December 2012
Volume 53, Issue 13
Free
Retina  |   December 2012
Crystallin-β-b2-Overexpressing NPCs Support the Survival of Injured Retinal Ganglion Cells and Photoreceptors in Rats
Author Affiliations & Notes
  • Michael R. R. Böhm
    From the Institute for Experimental Ophthalmology, School of Medicine, Westfalian-Wilhelms-University Münster, Münster, Germany; and the
    Interdisciplinary Centre for Clinical Research (IZKF), School of Medicine, Westfalian-Wilhelms-University Münster, Münster, Germany.
  • Sarah Pfrommer
    From the Institute for Experimental Ophthalmology, School of Medicine, Westfalian-Wilhelms-University Münster, Münster, Germany; and the
  • Carolin Chiwitt
    From the Institute for Experimental Ophthalmology, School of Medicine, Westfalian-Wilhelms-University Münster, Münster, Germany; and the
  • Matthias Brückner
    From the Institute for Experimental Ophthalmology, School of Medicine, Westfalian-Wilhelms-University Münster, Münster, Germany; and the
  • Harutyun Melkonyan
    From the Institute for Experimental Ophthalmology, School of Medicine, Westfalian-Wilhelms-University Münster, Münster, Germany; and the
  • Solon Thanos
    From the Institute for Experimental Ophthalmology, School of Medicine, Westfalian-Wilhelms-University Münster, Münster, Germany; and the
    Interdisciplinary Centre for Clinical Research (IZKF), School of Medicine, Westfalian-Wilhelms-University Münster, Münster, Germany.
  • Corresponding author: Michael R. R. Böhm, Institute of Experimental Ophthalmology, School of Medicine, Westfalian-Wilhelms-University Münster, Albert-Schweitzer-Campus 1, D15, 48149 Münster, Germany; Michael.boehm@ukmuenster.de
Investigative Ophthalmology & Visual Science December 2012, Vol.53, 8265-8279. doi:10.1167/iovs.12-10334
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      Michael R. R. Böhm, Sarah Pfrommer, Carolin Chiwitt, Matthias Brückner, Harutyun Melkonyan, Solon Thanos; Crystallin-β-b2-Overexpressing NPCs Support the Survival of Injured Retinal Ganglion Cells and Photoreceptors in Rats. Invest. Ophthalmol. Vis. Sci. 2012;53(13):8265-8279. doi: 10.1167/iovs.12-10334.

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      © ARVO (1962-2015); The Authors (2016-present)

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Abstract

Purpose.: Crystallin β-b2 (crybb2) is known to support the regeneration of retinal ganglion cell (RGC) axons in culture. We investigated whether neuronal progenitor cells (NPCs) overexpressing crybb2 (crybb2-NPC) affect secondary retinal degeneration due to optic nerve crush in vivo.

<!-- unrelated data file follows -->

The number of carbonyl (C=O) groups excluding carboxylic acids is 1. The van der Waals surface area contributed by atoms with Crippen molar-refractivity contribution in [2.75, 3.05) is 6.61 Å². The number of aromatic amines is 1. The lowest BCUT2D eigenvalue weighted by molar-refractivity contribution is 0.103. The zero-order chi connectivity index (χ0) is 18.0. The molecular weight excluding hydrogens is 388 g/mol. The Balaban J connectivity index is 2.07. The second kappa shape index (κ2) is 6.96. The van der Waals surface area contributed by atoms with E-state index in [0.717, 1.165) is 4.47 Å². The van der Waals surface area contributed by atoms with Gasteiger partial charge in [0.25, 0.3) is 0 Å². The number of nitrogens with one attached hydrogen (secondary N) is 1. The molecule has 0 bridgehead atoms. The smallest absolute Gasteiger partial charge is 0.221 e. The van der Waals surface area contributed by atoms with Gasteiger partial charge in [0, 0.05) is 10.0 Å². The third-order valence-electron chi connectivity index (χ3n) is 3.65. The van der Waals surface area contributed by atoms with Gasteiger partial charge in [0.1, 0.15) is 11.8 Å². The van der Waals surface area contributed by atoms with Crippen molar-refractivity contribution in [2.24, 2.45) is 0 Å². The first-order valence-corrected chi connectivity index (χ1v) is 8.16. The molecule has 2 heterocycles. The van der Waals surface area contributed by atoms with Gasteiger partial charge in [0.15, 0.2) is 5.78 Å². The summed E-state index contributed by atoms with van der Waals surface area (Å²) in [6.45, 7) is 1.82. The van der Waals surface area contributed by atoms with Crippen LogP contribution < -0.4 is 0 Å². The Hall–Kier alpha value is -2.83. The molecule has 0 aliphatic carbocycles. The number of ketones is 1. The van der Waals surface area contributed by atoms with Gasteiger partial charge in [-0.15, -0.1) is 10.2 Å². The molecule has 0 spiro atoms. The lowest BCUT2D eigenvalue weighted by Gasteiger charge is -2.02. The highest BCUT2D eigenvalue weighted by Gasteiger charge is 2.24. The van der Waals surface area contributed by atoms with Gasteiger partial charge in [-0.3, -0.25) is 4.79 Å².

Methods.: NPCs were produced by dissociation and propagation of rat embryonic neural tube and eye primordial cells at embryonic days 13.5 and 15. Retinal degeneration was induced by injured optic nerve crush (by suture, 20 seconds). Several groups were built: crybb2-NPC were injected into the vitreous body, while the Controls were comprised of recombinant crybb2–injected and PBS-injected groups. The eyes, in particular the retina, were analyzed by immunohistochemistry and Western blotting for different antigens at 2 and 4 weeks after surgery.

Results.: At 2 and 4 weeks post surgery, crybb2-NPC resided within the vitreoretinal compartment, and were persistently nestin-positive throughout the experimental period. The cells stained positive for various neurotrophins and acted as “living” cell factories to support the survival of injured RGCs. The crybb2-NPC migrated throughout the eye structures and sometimes became integrated within the tissue. Most of the ocular cells responded to the appearance of crybb2-NPC with marked changes of certain proteins, including Iba-1 (microglia), vimentin (glial cells), and rhodopsin (photoreceptors). Photoreceptors also displayed a better survival after crybb2-NPC injection compared to control groups.

Conclusions.: Crybb2-NPC exert beneficial effects on the vitreoretinal compartment, which suggests that modified crybb2-NPC could be used in a novel strategy for the treatment of degenerative vitreoretinal diseases. However, future studies must determine the safety of in vivo administration of crybb2-NPC.

Introduction